Three tips to get better vacation photos

I thought I would take a break with blogs about weddings, and give you some tips on your vacation photography (besides, it may come in quite handy for your honeymoon!)

Tip One: Rule of thirds.

This is when we split the image into thirds (both horizantally and vertically), and basically you want your horizon line to match the line of the top third, and any interesting focal points at an intersection of a third.


This image is more visually striking than the one on the right.
The sky fills the entire top third, and the dirt changes to grass around the top of the bottom third. The trees on the left finish at an intersection of thirds, and only fill one third.

This one, whilst pretty (that’s more to do with how stunning central otago is more than anything else), it isn’t as visually striking. The landscape takes up most of the image, making it a bit overwhelming to look at. The interesting focal points are dotted around, rather than being at a third.


This image breaks the rule of thirds slightly with having the most interesting object right in the middle; but it completely contained in the middle vertical third. The roof meets the top of the bottom third.

This image is a perfect example of the rule of thirds. The trees trawl across the bottom third, and don’t got beyond the top of the bottom third. The mountain meets the bottom of the top third. The snow, the pathway and the lake are almost all contained in the middle third.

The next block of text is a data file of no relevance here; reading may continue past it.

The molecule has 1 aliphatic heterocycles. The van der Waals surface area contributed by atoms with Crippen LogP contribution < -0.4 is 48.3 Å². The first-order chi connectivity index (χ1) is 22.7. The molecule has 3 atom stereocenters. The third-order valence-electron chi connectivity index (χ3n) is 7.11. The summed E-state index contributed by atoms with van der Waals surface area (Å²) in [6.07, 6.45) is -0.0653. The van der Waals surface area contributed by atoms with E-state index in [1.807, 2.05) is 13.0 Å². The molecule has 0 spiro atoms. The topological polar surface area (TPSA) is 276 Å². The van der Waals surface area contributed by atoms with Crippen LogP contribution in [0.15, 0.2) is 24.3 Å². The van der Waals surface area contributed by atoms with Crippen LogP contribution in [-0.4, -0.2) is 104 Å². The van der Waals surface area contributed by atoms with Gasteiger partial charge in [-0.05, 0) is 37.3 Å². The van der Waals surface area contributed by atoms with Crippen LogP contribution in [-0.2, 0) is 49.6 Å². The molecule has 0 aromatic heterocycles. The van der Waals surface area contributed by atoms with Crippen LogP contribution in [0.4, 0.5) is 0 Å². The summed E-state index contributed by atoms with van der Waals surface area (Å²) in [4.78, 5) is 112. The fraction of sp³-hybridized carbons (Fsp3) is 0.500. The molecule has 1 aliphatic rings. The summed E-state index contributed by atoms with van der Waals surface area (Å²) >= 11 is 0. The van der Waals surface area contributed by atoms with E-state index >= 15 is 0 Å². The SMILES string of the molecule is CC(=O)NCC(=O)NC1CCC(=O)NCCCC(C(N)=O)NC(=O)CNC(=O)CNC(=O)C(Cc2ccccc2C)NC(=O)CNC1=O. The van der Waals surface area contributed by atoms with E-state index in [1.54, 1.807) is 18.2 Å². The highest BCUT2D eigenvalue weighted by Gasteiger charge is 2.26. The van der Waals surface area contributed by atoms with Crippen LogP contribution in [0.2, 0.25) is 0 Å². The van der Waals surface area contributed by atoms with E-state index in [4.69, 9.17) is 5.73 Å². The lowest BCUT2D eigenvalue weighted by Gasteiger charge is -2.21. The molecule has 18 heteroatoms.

Tip Two: Look the other way.

I think this is one of the most important things that my lecturer taught me. Look the other way, look for the interesting angle. I’ll link you the best example I’ve ever seen of this.

On the day, there were 1000s of images taken of the twin towers falling, but this image of the crowds reaction is rare, and captures the human element of the tragedy, and to me, says so much more than an image of the tragedy could.

Now on to how this translates to your vacation photos.


This image might be considered an unusual angle because it only shows one corner, not the whole ruins. But this way, you really capture the detail of the decay, you get a sense of previous structure, and you can see how it’s become overgrown.


This angle is non-traditional, but it really emphasises the epicness and height of the building, it makes the image and building feel more modern, and makes the viewer feel like they are standing before it looking straight up at it.

Tip Three: Tell a story


The story in this one is pretty self explanatory, but to add context, this was by a crumbling ruins of a school in an old mining villiage. (See above for ruins of the school)

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